even as far as things have fallen in phineas and ferb vs the disney cartoon shows i watched as a kid there's still more actual animation happening per episode than in most episodes of anime. that doesn't mean i'd rather watch phineas and ferb or the disney cartoons i watched as a kid than anime though. i'd rather watch anime 9 times out of 10. i'd also be extremely doubtful that there's been a week gone by where i haven't watched at least one episode of an anime since the spring 2012 anime season.

            the thing i suggested you find isn't about dramatic beats or pauses when one character is saying something normal and they're cycling through close up motionless shots of faces just to break up the monotony of the same shot of a character moving nothing but it's mouth more often than not. even in that episode you linked the characters tend to move more while talking than they do in most anime.

            disney animations tend to also not use a lot of still images being panned across as an entire shot.
            if you're going to complain about those things in disney stuff you also have to note that anime also reuses footage, has tons of cliche gestures, and aside from not just bad character acting tends to have very little actual character acting in most cases since the thing moving most is the mouth rather than the character. if it weren't for the voice actors actually putting in some emotion as well as the still shots along with background music/noise inferring a mood then most anime characters would seem stone faced when they aren't popping into one of those over exaggerated reactions.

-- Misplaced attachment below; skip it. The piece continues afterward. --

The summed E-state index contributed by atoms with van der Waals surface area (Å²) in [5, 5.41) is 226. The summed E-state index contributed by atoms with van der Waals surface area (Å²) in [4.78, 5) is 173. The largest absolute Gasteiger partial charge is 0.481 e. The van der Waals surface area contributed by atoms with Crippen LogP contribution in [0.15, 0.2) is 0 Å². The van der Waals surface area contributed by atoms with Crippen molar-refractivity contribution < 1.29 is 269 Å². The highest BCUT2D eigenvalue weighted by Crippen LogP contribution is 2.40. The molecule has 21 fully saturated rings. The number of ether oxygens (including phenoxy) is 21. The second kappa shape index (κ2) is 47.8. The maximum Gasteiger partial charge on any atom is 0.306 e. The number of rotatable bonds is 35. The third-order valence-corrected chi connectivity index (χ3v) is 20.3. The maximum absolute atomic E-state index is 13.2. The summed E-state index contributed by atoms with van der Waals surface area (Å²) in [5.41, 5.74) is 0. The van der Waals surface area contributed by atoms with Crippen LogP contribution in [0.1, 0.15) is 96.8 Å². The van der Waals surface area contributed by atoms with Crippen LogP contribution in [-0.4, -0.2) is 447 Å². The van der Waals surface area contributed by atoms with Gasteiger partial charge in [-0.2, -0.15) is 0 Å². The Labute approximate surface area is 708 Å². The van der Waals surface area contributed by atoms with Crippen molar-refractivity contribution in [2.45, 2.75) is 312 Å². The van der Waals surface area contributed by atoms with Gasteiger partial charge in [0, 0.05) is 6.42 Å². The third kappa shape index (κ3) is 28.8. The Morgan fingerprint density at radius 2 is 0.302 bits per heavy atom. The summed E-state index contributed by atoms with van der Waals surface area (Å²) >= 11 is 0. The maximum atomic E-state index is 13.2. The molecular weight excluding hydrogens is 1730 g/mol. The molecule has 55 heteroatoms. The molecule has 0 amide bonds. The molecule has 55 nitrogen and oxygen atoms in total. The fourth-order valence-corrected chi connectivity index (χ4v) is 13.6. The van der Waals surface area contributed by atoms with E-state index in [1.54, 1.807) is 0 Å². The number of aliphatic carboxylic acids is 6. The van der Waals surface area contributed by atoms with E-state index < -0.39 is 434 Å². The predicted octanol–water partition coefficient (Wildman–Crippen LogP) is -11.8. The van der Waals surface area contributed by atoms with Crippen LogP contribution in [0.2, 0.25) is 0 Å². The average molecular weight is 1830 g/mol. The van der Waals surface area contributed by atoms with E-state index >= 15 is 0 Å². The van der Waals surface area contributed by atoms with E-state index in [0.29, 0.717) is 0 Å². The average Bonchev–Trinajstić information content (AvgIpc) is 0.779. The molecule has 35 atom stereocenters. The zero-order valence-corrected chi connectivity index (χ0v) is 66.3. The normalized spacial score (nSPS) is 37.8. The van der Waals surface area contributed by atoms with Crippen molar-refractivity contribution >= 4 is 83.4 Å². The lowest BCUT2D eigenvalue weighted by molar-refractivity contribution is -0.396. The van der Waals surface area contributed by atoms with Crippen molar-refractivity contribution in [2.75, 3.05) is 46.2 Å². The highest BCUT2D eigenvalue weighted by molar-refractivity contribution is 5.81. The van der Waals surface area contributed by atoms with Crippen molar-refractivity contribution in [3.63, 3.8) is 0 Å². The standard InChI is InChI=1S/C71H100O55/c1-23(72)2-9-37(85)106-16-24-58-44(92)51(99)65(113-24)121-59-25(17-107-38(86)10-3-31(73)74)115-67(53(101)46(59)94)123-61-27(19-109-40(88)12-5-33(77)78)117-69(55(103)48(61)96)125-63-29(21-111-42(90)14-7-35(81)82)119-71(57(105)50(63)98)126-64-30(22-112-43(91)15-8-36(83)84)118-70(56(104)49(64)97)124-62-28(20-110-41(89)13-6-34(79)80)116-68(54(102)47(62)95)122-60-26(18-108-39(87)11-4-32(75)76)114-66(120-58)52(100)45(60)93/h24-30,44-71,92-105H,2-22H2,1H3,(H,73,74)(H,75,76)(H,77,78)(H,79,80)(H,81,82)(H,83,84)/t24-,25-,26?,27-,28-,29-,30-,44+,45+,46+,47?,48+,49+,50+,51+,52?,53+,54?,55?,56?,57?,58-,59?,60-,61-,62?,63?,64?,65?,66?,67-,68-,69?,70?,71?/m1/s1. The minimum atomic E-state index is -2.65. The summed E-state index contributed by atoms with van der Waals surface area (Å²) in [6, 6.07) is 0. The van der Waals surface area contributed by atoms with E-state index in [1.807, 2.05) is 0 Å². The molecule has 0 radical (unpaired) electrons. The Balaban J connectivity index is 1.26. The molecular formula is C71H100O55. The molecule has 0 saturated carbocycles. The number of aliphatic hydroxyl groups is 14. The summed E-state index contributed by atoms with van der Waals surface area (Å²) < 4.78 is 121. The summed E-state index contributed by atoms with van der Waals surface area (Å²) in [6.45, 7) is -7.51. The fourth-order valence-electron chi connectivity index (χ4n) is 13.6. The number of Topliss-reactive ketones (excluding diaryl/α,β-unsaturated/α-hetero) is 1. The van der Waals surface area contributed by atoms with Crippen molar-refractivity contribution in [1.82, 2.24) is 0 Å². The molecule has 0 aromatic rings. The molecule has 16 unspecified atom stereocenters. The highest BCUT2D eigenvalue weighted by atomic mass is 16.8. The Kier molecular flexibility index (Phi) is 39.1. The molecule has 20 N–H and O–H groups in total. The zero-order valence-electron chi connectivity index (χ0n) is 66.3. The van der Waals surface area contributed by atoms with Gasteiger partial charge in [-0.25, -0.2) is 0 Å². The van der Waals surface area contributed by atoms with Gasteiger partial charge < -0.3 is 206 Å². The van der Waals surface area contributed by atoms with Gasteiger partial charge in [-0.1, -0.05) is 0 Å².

again, i'm not saying that disney is better than anime. i do generally enjoy anime more than most disney stuff but i'd be foolish for me or anyone interested in animation to ignore the things this video is about just because we may like anime more regardless of it's frequent use of blatant shortcuts. especially since, as i said in the original comment i made, the things in this video aren't style specific just because it was something the "old men" of disney came up with.

  4. There is a big mistake about timing. Actually what is showed is variation of spacing... But I really like the concept of doing everything with a cube, ti's very clear and efficient.

    • Josh Strawbridge on

      i think it was just poorly explained there.
      the timing used for one animation in that part made the big box look much harder to move and heavier than the other which looked looked easy to move.